In Today’s Conversation, Leith Anderson and Dan Aleshire talk about trends in theological education, including most popular degree programs, student gender ratios, and what makes a seminary successful.

In this podcast, you’ll hear the expert on theological education in the United States share:

  • How changing expectations of pastors have impacted seminary training;
  • How seminaries have adapted to distance and online education;
  • What evangelicals can learn from mainline and Catholic seminaries; and
  • What seminaries need to do in the next 20 years to continue being effective.

Read a Portion of the Transcript

Leith: Let’s start with the basics. What is a seminary? I actually googled “seminary.” And there are a lot of different definitions, so I guess we need yours.

Dan: I think that the definition that the Association of Theological Schools works with is that it’s an institution that provides education for the practice of ministry. And in the ATS case, they would be schools that operate at the post-baccalaureate level. A seminary has lots of other things that it’s doing, and the scope of things that it does is ever increasing. But I think that at the heart of it, seminary education is education for persons who want to pursue or are actively pursuing some form of ministry.

Leith: So, let’s get some statistics, just so we can understand — not just for those that are involved in higher education, but for those that aren’t. Let me just rattle off a whole list of questions, and you can just pick the ones you want to answer. I want to know: How many seminaries are there? What is their size? What percentage of them are evangelical – what percentage of the students and what percentage of the seminaries? Are students, are they mostly men or women, or younger or older? And which degree programs are most and the least popular? And how long to people go to seminary before they get their degree? Just give us a picture of the stats.

Dan: Let me talk from the subset of all theological schools that are the 270 schools that are members of ATS. There are lots of other schools that are related to a particular church or a particular neighborhood that are not degree granting or not related to ATS. And so, I’ll leave that unknown number out of my response, Leith.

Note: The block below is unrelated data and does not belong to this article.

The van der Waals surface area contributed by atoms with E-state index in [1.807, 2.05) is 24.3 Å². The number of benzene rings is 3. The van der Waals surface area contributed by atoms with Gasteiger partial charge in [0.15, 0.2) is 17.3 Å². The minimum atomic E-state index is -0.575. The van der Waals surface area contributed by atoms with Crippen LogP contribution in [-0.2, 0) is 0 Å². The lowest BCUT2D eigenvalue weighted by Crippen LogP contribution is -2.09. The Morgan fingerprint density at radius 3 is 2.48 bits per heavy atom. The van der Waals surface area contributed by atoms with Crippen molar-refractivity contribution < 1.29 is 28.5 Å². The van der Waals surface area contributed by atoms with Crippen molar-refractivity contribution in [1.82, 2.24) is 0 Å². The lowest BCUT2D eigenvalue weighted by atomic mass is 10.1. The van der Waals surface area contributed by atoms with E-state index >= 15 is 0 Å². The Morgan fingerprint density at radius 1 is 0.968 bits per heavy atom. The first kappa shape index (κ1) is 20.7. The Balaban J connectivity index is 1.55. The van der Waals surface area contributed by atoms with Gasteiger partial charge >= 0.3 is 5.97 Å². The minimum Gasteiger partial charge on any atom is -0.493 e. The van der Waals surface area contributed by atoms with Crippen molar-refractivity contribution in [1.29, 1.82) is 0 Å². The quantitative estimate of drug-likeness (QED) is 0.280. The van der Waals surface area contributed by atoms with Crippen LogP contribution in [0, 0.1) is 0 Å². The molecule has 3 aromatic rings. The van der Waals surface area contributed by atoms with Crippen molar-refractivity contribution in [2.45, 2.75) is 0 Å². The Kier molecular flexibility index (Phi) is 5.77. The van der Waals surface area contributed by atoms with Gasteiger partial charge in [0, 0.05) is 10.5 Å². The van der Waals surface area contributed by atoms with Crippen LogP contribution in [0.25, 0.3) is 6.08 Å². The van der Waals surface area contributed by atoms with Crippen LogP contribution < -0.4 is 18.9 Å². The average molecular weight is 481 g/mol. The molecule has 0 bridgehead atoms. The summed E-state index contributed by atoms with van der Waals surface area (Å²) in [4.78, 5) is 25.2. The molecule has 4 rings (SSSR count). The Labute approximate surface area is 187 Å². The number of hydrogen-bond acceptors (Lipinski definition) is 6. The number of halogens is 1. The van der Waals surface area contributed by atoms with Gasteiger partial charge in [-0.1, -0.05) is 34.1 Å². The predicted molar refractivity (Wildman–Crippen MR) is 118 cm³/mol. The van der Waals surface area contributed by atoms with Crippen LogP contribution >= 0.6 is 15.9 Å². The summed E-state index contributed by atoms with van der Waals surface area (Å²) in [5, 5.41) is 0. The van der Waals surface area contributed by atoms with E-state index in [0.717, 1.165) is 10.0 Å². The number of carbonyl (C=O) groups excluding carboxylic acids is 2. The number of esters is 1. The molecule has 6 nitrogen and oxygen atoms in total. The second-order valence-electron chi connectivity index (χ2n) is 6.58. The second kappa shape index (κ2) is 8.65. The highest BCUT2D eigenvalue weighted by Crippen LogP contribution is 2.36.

ATS has about 270 member institutions in the United States and Canada. And about 110 of them, we classify as evangelical Protestant. About another 100 or so are classified as mainline Protestant, and the remaining schools are Roman Catholic or Orthodox. Together those schools enroll about 76,000 students. The dominant degree program that has the plurality of the enrollment is the Master of Divinity, and that would be the case across all those ecclesial families. The highest concentration of M.Div. enrollment would be among Roman Catholic schools, and probably the lowest concentration of M.Div. enrollment would be among evangelical Protestant schools.

The two largest age groups of students in ATS schools are students under 30 and over 50. Those two groups constitute about 54 percent of the total enrollment. We thought one time that we should rename ATS as the Association of Schools of Parents and Their Children. We have two very different age groups. At one time, it appeared that folks were leaving careers and entering ministry, and students in their 30s and 40s were a large group. That group has as a percentage of enrollment has shrunk, and the group that has grown most fast over the last 10 or 15 years are students over 50.

We’re not quite sure what all that means. Our hunch is that one: The Baby Boomers — that bulge in the population — have gotten older, and they’re still going to seminary. The other is that these are not career changers; they’re career completers. They’ve taught school for 30 years. Or they’ve been in the military, or they’ve been government workers of one sort or the other. Or they’re in professions where they’re able to do 30 years of service, and then they are looking for something to do and feel a call to ministry for the last 10 or 15 years of their working careers.

Almost 40 percent of the students in ATS schools are either visa students or students of color. That’s a significant phenomenon. It has been the percentage of African descent, Asian descent, Hispanic descent students has been increasing steadily since the 1970s, and we anticipate that at least 50 percent of the ATS enrollment ­— including visa students — will be persons of color before the U.S. population actually changes to majority persons of color sometime in the decade of the 2040s.

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Today’s Conversation is brought to you by the University of Northwestern – St. Paul.